Tattoos and the Workplace: Where Did the Taboo Come From?
Even Moms and Dads get the rap for making the same kind of judgments, but do they really need to?
I might be overstepping a line somewhere, but I’m going to go ahead and write this anyways. I should probably preface that I do not have any tattoos myself, but I find this an interesting discussion that should be addressed a bit better than it has been in the past.
This may not be a common opinion but I believe first impressions usually do the trick when it comes to hiring someone. It can be nicely paired with a sweet smile, great first-impression attitude and a little bit of personal touch. You might not necessarily be the best person for the job, but the truth is, all you really need to do is convince the person on the other side of the table to like you enough to want to work with you. This is probably how probation periods eventually became a thing, after all.
I recently heard from a friend of mine who worked for a coffee shop that he had to wear bandages around his wrist into work every day in order to hide a tennis ball-sized tattoo of his cat. He had a few other tattoos as well, but they could be easily hidden under a nice collared shirt and slacks. Yet, the employee policy was: no visible tattoos at the workplace. The realization that my friend had to conceal a beautiful image that didn’t scare anyone, wasn’t distracting and didn’t harm anyone just to live through a day of spilt coffee and milk on his bandages seemed unreasonable at best. So, what exactly was the argument here?
Our vastly strange human history tells of gang members and criminal characters who told stories and built a persona inking their skin. Their trials and tribulations became their art. Yet, what they don’t know is that by doing this, the tattoo ‘trend’ became violent, and tattoos became taboo. Stories about death and destruction, life underground and the usual nasty undoing of human life, if you will. If you had a tattoo, you were deemed scary and with that ‘scary’ title came the assumptions that you were related to gangs or gang activity, or you were simply on the wrong side of the dice and that was just who you were.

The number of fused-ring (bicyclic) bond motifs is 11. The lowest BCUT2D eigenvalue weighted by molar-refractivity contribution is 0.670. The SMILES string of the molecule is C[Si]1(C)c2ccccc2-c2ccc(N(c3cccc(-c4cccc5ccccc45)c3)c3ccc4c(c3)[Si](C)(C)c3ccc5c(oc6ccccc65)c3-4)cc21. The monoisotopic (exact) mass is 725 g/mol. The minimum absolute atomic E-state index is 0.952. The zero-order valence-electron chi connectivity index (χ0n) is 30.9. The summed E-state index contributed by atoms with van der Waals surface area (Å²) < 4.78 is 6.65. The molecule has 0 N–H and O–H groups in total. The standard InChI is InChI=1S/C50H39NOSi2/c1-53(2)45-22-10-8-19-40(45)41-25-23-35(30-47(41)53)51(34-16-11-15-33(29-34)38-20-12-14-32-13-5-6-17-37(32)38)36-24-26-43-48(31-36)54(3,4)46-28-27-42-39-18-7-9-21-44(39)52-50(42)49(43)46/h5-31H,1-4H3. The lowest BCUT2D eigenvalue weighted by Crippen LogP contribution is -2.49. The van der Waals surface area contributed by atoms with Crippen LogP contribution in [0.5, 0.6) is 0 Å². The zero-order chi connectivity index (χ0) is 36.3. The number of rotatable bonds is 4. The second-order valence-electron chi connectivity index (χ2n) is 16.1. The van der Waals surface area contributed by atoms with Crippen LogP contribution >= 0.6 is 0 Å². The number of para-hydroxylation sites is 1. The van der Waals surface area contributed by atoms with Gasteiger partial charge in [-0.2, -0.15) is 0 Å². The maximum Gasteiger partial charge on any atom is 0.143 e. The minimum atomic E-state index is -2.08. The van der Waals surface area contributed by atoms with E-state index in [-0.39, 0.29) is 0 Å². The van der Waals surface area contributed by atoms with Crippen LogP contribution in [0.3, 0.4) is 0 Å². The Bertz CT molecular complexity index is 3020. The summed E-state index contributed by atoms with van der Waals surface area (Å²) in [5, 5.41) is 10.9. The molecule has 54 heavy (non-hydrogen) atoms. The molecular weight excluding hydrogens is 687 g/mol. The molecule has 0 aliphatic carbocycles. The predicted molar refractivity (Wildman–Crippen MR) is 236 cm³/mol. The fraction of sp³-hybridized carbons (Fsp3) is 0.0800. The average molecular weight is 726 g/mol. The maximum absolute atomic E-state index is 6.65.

And much like society’s opinion on the racial discussion, tattoos are stuck in the past and are unable to pull themselves out of the stereotype that only horrible, dangerous people walk into tattoo shops in the first place. And while it might make more sense not to hire the guy with the skull tattoo on his neck, or maybe a naked girl plastered on the side of his head, society continues to put people with harmless cat tattoos and quotes about life in the same hurtful category.
The other day a girlfriend of mine made a comment about how she would love to date a guy with tattoos. She described an image of a tall man with a beanie and a nicely trimmed beard, with tattoos all down his arms and a plaid shirt rolled up just below his elbows. Just the simple verbal description of a man gave me an image too, whether similar to hers or not, and the general assessment was that he was probably pretty harmless. But, I bet he probably had trouble trying to pick up a corporate job, too.
I guess what I’m trying to say is that I feel like tattoos don’t really mean what they used to mean, but we as the children of today are still having a hard time differentiating between harmful and harmless. Our generation today is slowly coming around to the arts, and at the very tip of it all we face the struggle of rejection and refusal at the hands of our unknowing tattoo artists. Nowadays, tattoos are a way of expression, a channel to showcase art and emotions we as navigate through the troubled waters of society. We share a little bit of ourselves without having to say anything at all! Not to mention, tattoos are icebreakers that create dialogue and encourage conversation. Tattoos unite human beings with every aspect of life, both the good and the bad in a collage of milestones and memories that cannot possibly be shared through a simple conversation.
I hope that employers will eventually figure out that tattoos are not, in fact, scaring away their customers, but interacting and connecting them instead. Perhaps if the general tattoo policy of the world were more lenient, more employers would avoid scaring away great employees.
- D. J.